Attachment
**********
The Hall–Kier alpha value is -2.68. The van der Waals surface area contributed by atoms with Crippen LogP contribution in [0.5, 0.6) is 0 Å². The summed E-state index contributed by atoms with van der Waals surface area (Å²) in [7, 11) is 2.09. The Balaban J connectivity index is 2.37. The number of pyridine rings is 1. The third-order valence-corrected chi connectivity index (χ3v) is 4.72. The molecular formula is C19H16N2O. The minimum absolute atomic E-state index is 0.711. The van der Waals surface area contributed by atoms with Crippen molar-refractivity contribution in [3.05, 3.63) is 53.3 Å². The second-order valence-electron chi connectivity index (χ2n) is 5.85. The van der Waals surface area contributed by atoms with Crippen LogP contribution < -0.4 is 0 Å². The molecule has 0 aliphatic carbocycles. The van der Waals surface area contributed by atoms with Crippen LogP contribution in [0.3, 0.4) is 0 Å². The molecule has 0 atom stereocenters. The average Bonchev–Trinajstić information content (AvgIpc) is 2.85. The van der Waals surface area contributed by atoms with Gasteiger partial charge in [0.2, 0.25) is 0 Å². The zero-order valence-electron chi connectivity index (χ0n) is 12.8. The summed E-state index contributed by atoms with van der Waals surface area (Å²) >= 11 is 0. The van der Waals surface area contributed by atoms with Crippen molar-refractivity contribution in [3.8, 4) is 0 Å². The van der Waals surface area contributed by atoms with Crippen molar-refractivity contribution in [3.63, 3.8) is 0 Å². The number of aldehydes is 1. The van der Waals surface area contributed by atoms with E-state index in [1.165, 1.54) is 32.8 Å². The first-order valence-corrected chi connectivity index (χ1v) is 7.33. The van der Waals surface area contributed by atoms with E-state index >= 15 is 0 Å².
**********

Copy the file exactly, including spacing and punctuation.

The Hall–Kier alpha value is -2.68. The van der Waals surface area contributed by atoms with Crippen LogP contribution in [0.5, 0.6) is 0 Å². The summed E-state index contributed by atoms with van der Waals surface area (Å²) in [7, 11) is 2.09. The Balaban J connectivity index is 2.37. The number of pyridine rings is 1. The third-order valence-corrected chi connectivity index (χ3v) is 4.72. The molecular formula is C19H16N2O. The minimum absolute atomic E-state index is 0.711. The van der Waals surface area contributed by atoms with Crippen molar-refractivity contribution in [3.05, 3.63) is 53.3 Å². The second-order valence-electron chi connectivity index (χ2n) is 5.85. The van der Waals surface area contributed by atoms with Crippen LogP contribution < -0.4 is 0 Å². The molecule has 0 aliphatic carbocycles. The van der Waals surface area contributed by atoms with Crippen LogP contribution in [0.3, 0.4) is 0 Å². The molecule has 0 atom stereocenters. The average Bonchev–Trinajstić information content (AvgIpc) is 2.85. The van der Waals surface area contributed by atoms with Gasteiger partial charge in [0.2, 0.25) is 0 Å². The zero-order valence-electron chi connectivity index (χ0n) is 12.8. The summed E-state index contributed by atoms with van der Waals surface area (Å²) >= 11 is 0. The van der Waals surface area contributed by atoms with Crippen molar-refractivity contribution in [3.8, 4) is 0 Å². The van der Waals surface area contributed by atoms with Crippen molar-refractivity contribution in [3.63, 3.8) is 0 Å². The number of aldehydes is 1. The van der Waals surface area contributed by atoms with E-state index in [1.165, 1.54) is 32.8 Å². The first-order valence-corrected chi connectivity index (χ1v) is 7.33. The van der Waals surface area contributed by atoms with E-state index >= 15 is 0 Å².